- The Washington Times - Monday, April 29, 2002

Both my parents left Russia to be free in America. My mother, as a child, had been popped into the oven by her mother when news came of an approaching pogrom. The oven was unlit. And my father, aware of his future as a Jew in Russia, also came here.
My parents settled in Boston where I grew up at a time when it was the most anti-Semitic city in the country. The national Sunday radio broadcasts of the Rev. Charles E. Coughlin from the Shrine of the Little Flower in Royal Oak, Mich., were so popular that referees stopped high school football games so parents could get to the radio in time. He told of Jews who simultaneously were the most predatory of capitalists, but also were high in the Soviet Politburo.
Across the country, Mr. Coughlin had 40 million listeners. In his newspaper, Social Justice, he featured "The Protocols of the Elders of Zion," the mythical Jewish conspiracy to rule the world. In my neighborhood, boys who ventured out at night were in peril from visiting hooligans avenging the death of their Christian Lord. I lost several teeth.
My children, now adults, experienced none of this growing up in New York, a multicultural city before the term became fashionable. But, as if I were back in my boyhood, I recently read about 50 youths in Kiev, the Ukraine, beating Jews with stones and bottles in the city's central synagogue. Said the chief rabbi, Moshe-Reuven Azman, "I call this act a pogrom." As an obbligato, attackers shouted, "Kill the Jews," not "Kill the Israelis." The police, of course, denied the assaults were anti-Semitic.
In Eastern France, 20 graves at a Jewish cemetery were vandalized, spray-painted with swastikas. In New York's Jewish weekly newspaper, Forward, David Harris, executive director of the American Jewish Committee, wrote on April 12 of "an attempt to set fire to a Jewish school in Nice [France]. A fire at the Jewish cemetery in Strasbourg. The burning of a synagogue in Marseilles. Shots fired at a kosher butcher shop in Toulouse."
And Jews are being beaten in Germany and Belgium. My mother, no longer here, would not be surprised. And she would probably remember her girlhood if I could tell her of the centuries-old "blood libel" in the Saudi government daily, Al-Riyadh, by the respected columnist Umayma Al-Jalahma of King Faysal University. He tells of how Jews, before the holiday of Purim, bake "very special pastries" filled with Christian or Muslim blood. And before Passover, "the blood of Christian and Muslim children under the age of 10 must be used."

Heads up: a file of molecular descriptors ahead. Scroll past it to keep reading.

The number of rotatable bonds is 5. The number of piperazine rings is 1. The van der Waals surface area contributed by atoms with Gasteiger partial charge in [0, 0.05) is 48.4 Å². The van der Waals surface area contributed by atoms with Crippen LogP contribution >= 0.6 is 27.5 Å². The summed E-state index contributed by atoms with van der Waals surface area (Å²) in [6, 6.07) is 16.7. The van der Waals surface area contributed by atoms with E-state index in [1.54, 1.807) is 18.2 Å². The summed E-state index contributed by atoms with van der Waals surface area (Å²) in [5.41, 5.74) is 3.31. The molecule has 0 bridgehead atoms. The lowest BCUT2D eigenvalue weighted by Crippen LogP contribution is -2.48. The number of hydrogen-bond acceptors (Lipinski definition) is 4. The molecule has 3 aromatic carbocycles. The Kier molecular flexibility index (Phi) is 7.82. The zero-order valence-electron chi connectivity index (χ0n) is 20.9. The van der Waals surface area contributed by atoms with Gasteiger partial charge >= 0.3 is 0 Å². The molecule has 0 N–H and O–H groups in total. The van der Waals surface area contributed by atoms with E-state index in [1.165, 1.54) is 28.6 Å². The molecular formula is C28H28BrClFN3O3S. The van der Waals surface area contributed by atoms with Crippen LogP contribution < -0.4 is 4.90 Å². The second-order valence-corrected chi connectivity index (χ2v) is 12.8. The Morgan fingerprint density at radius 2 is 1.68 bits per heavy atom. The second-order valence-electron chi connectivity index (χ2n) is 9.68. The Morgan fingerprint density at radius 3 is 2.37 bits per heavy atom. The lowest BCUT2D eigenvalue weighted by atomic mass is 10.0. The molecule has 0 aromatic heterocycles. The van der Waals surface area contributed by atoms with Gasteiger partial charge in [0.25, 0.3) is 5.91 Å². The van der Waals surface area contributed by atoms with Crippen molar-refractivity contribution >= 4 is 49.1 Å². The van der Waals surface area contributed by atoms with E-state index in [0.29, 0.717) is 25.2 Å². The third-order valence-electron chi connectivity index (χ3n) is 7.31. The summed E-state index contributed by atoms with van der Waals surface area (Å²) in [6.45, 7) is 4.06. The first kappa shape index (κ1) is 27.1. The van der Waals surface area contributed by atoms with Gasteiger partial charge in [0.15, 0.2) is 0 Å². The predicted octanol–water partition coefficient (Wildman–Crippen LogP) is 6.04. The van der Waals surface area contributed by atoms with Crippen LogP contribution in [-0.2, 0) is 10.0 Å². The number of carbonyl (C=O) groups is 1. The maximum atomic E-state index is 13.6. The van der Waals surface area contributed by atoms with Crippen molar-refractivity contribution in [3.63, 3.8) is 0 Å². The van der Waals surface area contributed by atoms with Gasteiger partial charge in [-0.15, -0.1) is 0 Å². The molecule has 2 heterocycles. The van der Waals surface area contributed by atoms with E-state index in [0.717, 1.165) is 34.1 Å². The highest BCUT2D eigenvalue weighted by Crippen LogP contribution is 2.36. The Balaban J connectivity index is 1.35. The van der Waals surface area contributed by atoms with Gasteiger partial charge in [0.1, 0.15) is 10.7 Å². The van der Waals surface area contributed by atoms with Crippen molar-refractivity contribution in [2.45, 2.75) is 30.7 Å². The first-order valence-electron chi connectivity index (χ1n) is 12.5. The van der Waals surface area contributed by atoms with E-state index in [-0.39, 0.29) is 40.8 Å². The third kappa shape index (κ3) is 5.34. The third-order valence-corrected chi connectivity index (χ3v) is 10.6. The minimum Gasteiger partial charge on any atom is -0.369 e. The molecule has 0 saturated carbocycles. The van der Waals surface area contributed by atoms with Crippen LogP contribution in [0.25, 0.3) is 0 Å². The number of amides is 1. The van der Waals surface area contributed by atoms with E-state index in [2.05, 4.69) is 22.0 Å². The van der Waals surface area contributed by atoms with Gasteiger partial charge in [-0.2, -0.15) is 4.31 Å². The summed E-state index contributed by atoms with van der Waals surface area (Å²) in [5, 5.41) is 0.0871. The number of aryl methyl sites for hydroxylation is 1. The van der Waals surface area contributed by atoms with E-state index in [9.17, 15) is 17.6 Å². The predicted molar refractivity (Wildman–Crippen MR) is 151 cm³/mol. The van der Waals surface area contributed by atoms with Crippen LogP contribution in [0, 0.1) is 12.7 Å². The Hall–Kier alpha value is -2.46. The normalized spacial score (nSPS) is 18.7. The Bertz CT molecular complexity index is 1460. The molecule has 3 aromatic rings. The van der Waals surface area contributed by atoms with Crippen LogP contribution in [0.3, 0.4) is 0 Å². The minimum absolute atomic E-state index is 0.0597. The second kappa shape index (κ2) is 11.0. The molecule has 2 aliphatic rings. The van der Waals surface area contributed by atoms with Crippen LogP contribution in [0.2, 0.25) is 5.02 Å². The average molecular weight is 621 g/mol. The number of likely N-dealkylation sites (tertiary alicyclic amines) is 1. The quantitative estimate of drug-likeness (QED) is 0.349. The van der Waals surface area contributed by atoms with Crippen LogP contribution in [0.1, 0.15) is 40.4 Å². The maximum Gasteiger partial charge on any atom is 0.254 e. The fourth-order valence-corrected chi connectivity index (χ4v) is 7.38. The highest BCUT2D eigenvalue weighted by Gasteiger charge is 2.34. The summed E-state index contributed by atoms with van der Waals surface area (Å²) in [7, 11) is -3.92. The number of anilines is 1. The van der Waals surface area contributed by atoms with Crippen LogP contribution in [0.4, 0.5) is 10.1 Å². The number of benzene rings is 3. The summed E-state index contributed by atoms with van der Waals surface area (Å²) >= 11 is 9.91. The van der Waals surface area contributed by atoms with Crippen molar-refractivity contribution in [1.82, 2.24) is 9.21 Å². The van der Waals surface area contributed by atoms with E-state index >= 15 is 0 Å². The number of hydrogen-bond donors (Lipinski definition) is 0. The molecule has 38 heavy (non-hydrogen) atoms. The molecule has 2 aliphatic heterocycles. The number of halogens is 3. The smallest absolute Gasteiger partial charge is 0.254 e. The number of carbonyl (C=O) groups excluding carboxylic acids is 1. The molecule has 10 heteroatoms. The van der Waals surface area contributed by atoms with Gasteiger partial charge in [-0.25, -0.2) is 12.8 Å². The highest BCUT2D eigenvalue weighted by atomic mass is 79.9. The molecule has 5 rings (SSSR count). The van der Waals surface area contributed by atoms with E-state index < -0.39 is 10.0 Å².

This distinguished citizen of our ally in the war against terrorism does not speak of Israelis. To him and many others, a Jew is a Jew, wherever he or she lives. The editor of the paper says he was away when the article appeared. But there was a second part of the "blood libel."
Meanwhile, at college campuses in this country, students are demonstrating against Israeli military operations in Palestinian cities and refugee camps. Like equally outraged members of the U.N. Security Council, they omit mentions in their posters and shouts of the suicide killers, as Elie Wiesel rightly calls them.
Also joining in the chorus of condemnation is the European Union which, in addition to excoriating Ariel Sharon, supports the Palestinians' "right of return." In the New York Observer, Ron Rosenbaum cites the "astonishing hypocrisy of European diplomats and politicians" in calling for a mass return "when so many Europeans are still living in homes stolen from Jews they helped murder (as shown in a story on Jedwabne, Poland during the March 24 episode of CBS' "60 Minutes").
Jossi Klein Halevi, writing from Jerusalem in the Los Angeles Times, says, "How is it possible, we ask each other, that after suffering an unprecedented terrorist campaign, we're portrayed as bullies for finally trying to uproot the threat?"
Among American students protesting the undeniable suffering and civilian deaths of the Palestinians under this uprooting operation, few mention that 23 homicide bombers had come from the Jenin refugee camp where houses, alleys and homes were boobytrapped, with snipers waiting. And Jenin was a hiding place for Hamas and Islamic Jihad.
I wonder if some of the American students expressing their rage and contempt for Israel actually are unable to differentiate between Israelis and Jews wherever they are, including here in the United States.
And, as a longtime supporter of an independent Palestinian state, I wonder at the future of a state that will have been built on the dehumanization of a community that uses its young as suicide bombers, whose deaths are celebrated by their parents.
Before the Passover suicide bombing, Yasser Arafat, the Moses of his people, said, "We would like to say to the Jews, Happy Passover."
Would you trust him as a negotiator?


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